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Luca Paolini Admits to Cocaine Use and Pill Addiction

cocaine-busted tour de france rider luca paolini

Speaking openly for the first time since testing for positive for cocaine during this year’s Tour de France, with the Italian newspaper, Gazette dello Sport, in addition to cocaine use, Luca Paolini also admitted that he’s addicted to sleeping tablets –  calling himself a “slave to the pills”.

Since being suspended by his Katusha team, Paolini has spent time in a clinic undergoing treatment. 

“I was a slave to sleeping pills, it was very sad,” Paolini told Gazzetta dello Sport. “I quickly realized that this was no accident. I got rid of the sporting aspect, but I was reborn on the human side. No, I do not know if I would do it again. Cocaine made me open my eyes and realize what it was like to be dependent on sleeping pills.

“Thanks to the cocaine episode, I’m back to being a person. I have returned to living. If this is the price to pay to feel good as a person, I am more than willing to accept it… I take full responsibility, and I must not look for excuses. But I tell you this story so that people do not repeat the same mistakes.”

Back in July, Paolini took to Twitter soon after he tested positive for cocaine, denying the accusations and apologizing for the incident. However, during his recent interview, the Italian rider admitted to using cocaine, which he said stemmed from his addiction to sleeping pills, following the death of his brother 10 years ago.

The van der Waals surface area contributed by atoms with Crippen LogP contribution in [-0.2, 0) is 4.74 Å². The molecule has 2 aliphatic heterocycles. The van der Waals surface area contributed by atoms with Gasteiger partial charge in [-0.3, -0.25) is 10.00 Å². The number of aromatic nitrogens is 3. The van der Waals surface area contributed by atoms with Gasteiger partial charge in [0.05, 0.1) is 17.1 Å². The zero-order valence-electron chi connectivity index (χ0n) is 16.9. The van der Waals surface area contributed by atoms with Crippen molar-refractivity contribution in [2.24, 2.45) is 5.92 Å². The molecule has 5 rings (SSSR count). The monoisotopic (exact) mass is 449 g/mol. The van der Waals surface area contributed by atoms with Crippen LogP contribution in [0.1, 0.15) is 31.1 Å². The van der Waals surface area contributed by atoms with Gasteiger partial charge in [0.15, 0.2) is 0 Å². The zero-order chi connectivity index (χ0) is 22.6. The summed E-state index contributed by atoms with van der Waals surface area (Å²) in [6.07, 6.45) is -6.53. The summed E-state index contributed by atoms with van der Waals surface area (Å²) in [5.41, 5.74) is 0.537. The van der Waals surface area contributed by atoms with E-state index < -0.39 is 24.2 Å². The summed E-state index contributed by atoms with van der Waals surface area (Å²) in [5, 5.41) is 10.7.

“It all started with sleeping pills, whose main active ingredient is benzodiazepine [a class of psychoactive drug that can alter brain function –ed]. But this creates an addiction,” he explained. “I needed a good night’s rest to meet the physical and mental effort the next day. I started in 2004 when my brother died. The real problem is everyday life. There are big problems and smaller, but it all adds to this very stressful sport. Mentally, it affects you a lot. It’s at the time you start taking the substance, and that is sad. These errors led me to cocaine.

“The worst occurs at night when benzodiazepine gains power I lose lucidity. And then came the cocaine. For me, it was inevitable. I did it almost without realizing it. I was alone that night, I was alone during the two weeks of training in the mountains in mid-June, before the Tour, when I took cocaine. And I cannot forgive myself. I am a husband, father, and a prominent sportsman, I had to be an example, I betrayed a generation that believed in me. This is what hurts me.”

The UCI announced earlier this month, that Paolini’s case has been referred to the UCI Anti-Doping Tribunal, where judgement will be made on whether to suspend him or not.

In the meantime, Katusha team manager Viatcheslav Ekimov told the media, that Paolini could race for the team again in the event he’s cleared.

But for Paolini, he’s very much aware, that a decision by the UCI to suspend him, could spell the end of his career. 

“I do not know if I will have the chance to put a number on my back, but the biggest lesson I received: I must not hide everything inside when there are problems I have to ask for help.”

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